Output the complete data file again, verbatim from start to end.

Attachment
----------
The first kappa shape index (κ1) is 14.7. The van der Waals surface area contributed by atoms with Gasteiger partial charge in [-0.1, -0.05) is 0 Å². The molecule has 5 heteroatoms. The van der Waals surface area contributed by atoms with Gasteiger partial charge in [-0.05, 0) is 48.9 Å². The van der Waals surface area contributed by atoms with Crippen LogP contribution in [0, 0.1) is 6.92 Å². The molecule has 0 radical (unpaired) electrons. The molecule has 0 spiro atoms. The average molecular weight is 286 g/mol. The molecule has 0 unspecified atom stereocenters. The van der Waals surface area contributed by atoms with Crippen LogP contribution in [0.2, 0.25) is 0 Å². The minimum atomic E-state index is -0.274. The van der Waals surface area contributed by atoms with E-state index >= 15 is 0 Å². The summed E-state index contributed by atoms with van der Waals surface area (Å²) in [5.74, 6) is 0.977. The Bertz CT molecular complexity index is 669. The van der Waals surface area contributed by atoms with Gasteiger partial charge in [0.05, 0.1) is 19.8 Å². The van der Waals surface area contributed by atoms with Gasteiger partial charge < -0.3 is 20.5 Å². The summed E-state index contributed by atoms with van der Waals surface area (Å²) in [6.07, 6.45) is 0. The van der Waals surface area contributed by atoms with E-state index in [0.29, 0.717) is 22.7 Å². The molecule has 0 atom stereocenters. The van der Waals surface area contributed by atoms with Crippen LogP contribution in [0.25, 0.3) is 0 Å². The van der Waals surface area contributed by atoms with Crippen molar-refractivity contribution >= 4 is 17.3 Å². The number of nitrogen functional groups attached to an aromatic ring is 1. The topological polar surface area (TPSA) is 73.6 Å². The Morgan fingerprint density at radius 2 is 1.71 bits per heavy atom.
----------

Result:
The first kappa shape index (κ1) is 14.7. The van der Waals surface area contributed by atoms with Gasteiger partial charge in [-0.1, -0.05) is 0 Å². The molecule has 5 heteroatoms. The van der Waals surface area contributed by atoms with Gasteiger partial charge in [-0.05, 0) is 48.9 Å². The van der Waals surface area contributed by atoms with Crippen LogP contribution in [0, 0.1) is 6.92 Å². The molecule has 0 radical (unpaired) electrons. The molecule has 0 spiro atoms. The average molecular weight is 286 g/mol. The molecule has 0 unspecified atom stereocenters. The van der Waals surface area contributed by atoms with Crippen LogP contribution in [0.2, 0.25) is 0 Å². The minimum atomic E-state index is -0.274. The van der Waals surface area contributed by atoms with E-state index >= 15 is 0 Å². The summed E-state index contributed by atoms with van der Waals surface area (Å²) in [5.74, 6) is 0.977. The Bertz CT molecular complexity index is 669. The van der Waals surface area contributed by atoms with Gasteiger partial charge in [0.05, 0.1) is 19.8 Å². The van der Waals surface area contributed by atoms with Gasteiger partial charge < -0.3 is 20.5 Å². The summed E-state index contributed by atoms with van der Waals surface area (Å²) in [6.07, 6.45) is 0. The van der Waals surface area contributed by atoms with E-state index in [0.29, 0.717) is 22.7 Å². The molecule has 0 atom stereocenters. The van der Waals surface area contributed by atoms with Crippen LogP contribution in [0.25, 0.3) is 0 Å². The van der Waals surface area contributed by atoms with Crippen molar-refractivity contribution >= 4 is 17.3 Å². The number of nitrogen functional groups attached to an aromatic ring is 1. The topological polar surface area (TPSA) is 73.6 Å². The Morgan fingerprint density at radius 2 is 1.71 bits per heavy atom.